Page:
Rumors have been flying around like Chris Brown at last year's VMAs about a reconciliation between him and Beyonce's Bajan understudy, Rihanna, in recent weeks, and the release of her "Birthday Cake" remix, featuring more of that hot fire that is becoming a signature of burgeoning emcee Brown ("Ooooh, it’s not even her birthday/But I wanna lick the icing off/Give it to her in the worst way"), has basically confirmed for reporters, bloggers, fans, and stans that the couple that found love in a hopeless place, engaged in some highly publicized and dysfunctional S&M, then took what many of us
hoped believed to be their final bow has now reunited, playing Russian Roulette with their careers, physical and mental health, and perhaps even their freedom and mobility.
I am not going to judge Rihanna's decision to reunite with Brown. Most abused women have difficulty leaving their abusers for a list of understandable and academically substantiated reasons.
I could malign Brown, but abusers have their own pathology, and he is just as desperately in need of help as she is.
They are both young, troubled,
ostensibly talented people whose fame, money, and opportunistic families, entourages, management teams, and owners record labels have obviously made it difficult for them to obtain a real understanding of the severity of their issues or the urgency of their need for healthy guidance.
That's where Tuskegee Institute will put in its two cents.
I have a plan to help all the essential foster children of the music industry.
I am proposing that Steve Stoute, Russell Simmons, and any other pseudo-spiritual and intellectual "leaders" of the black music community pool their considerable connections, assets, and lists of favors to form the Big Brothers Big Sisters of R&B and Hip-Hop, an industry youth mentoring organization aimed at helping younger artists realize their potential and build their futures without falling victim to the perils of drug use, abuse, thug life, birth control failure, illegal side hustles, money mismanagement, tax evasion, poor imaging, and/or subpar musical production.
The program would match the participating Little Brothers Little Sisters with older artists whose own experiences in the industry have specially equipped them with the knowledge to help the young artists steer not their musical careers but rather their personal lives away from the paradigmatic scenarios created by unhealthy coping mechanisms to more sustaining practices like veganism, nappturality, and arranged marriage.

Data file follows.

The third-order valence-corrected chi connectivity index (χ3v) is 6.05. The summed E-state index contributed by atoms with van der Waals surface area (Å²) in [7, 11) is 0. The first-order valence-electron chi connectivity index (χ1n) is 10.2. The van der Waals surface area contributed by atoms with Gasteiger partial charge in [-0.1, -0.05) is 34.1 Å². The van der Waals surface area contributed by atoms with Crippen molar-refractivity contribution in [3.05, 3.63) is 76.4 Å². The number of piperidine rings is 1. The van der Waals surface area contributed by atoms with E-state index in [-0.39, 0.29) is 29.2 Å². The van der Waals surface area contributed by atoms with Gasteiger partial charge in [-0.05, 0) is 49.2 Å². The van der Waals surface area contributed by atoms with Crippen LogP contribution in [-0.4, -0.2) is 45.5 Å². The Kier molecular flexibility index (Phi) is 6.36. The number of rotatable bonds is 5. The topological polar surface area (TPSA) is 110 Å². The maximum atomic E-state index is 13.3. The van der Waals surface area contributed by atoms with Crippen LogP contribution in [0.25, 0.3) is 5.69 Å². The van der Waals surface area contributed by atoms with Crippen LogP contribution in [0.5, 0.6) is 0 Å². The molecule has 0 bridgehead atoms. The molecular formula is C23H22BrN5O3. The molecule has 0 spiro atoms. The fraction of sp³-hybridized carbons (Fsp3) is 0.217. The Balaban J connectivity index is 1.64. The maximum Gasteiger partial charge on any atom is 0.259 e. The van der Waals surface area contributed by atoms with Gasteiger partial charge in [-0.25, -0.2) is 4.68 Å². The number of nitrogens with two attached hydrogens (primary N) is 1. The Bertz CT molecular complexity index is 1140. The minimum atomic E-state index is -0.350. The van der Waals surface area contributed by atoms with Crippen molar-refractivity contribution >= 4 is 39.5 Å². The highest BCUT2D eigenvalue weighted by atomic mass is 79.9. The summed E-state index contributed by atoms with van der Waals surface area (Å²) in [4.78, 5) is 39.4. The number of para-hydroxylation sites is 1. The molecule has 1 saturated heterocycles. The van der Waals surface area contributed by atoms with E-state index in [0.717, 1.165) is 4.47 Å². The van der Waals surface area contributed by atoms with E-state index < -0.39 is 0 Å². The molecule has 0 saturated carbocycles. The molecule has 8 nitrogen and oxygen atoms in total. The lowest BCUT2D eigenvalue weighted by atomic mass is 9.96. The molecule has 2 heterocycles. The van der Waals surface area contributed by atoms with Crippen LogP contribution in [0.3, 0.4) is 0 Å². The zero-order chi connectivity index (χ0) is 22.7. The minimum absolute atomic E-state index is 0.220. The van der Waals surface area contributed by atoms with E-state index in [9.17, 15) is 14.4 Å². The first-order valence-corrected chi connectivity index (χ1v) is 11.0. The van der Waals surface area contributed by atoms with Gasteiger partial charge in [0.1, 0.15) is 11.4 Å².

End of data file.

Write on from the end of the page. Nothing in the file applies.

Examples of effective "family" pairings would be . . .
Janet Jackson helping Ciara take control of her career even with her "limited" vocal ability.
Quincy Jones advising T.I. on how to keep big things poppin' while paying out to three baby-mamas.
Tina Turner helping Rihanna to understand what little love has to do with dating abuse.
Lionel Richie teaching Chris Brown how to treat a lady.
Keith Sweat helping Drake grasp that something ain't right about all his autotune whining.
. . . and these are just a few of the many possibilities.
The slogan for the organization could be "Stop Someone from Ending Up on Unsung." Mentoring would occur either one-on-one or in support group settings.
The organization could be sustained through donations from the fans and annual telethons for which the partipating Little and Big siblings would give special duet performances. The telethon would be directed and choreographed by Little Sister Laurieann Gibson (of course) with Big Sister Debbie Allen acting as consultant.
Managers and A&R reps could enroll young artists without their permission if the head of their record studio signs off on the application.
Mentors would not be paid in cash, but they would get free vintage clothing from Brooklyn Mint, Bushi Sport, Nostic, FJ560, CEO, and Soji.
Mentors would also be given the opportunity write up their adventures and lessons on the organization's "Go Big or Go to the Dollar Bin" blog.
Little siblings would age out at 40 and be strongly encouraged to give back by acting as mentors, if they have succeeded in keeping their personal lives on track applying the skills and strategies they acquired through the Big Brothers Big Sisters Program.
Quite simply, this is a dare to be great opportunity for everyone involved. Exactly what Marvin probably had in mind when he sang "Save The Babies." Just what the black community needs in the absence of its own Drew Pinsky and "The Oprah Winfrey Show."
I can see the telethon, hosted by Little Brother Kevin Hart with his Big
Just think of how many young artists' lives could be saved . . .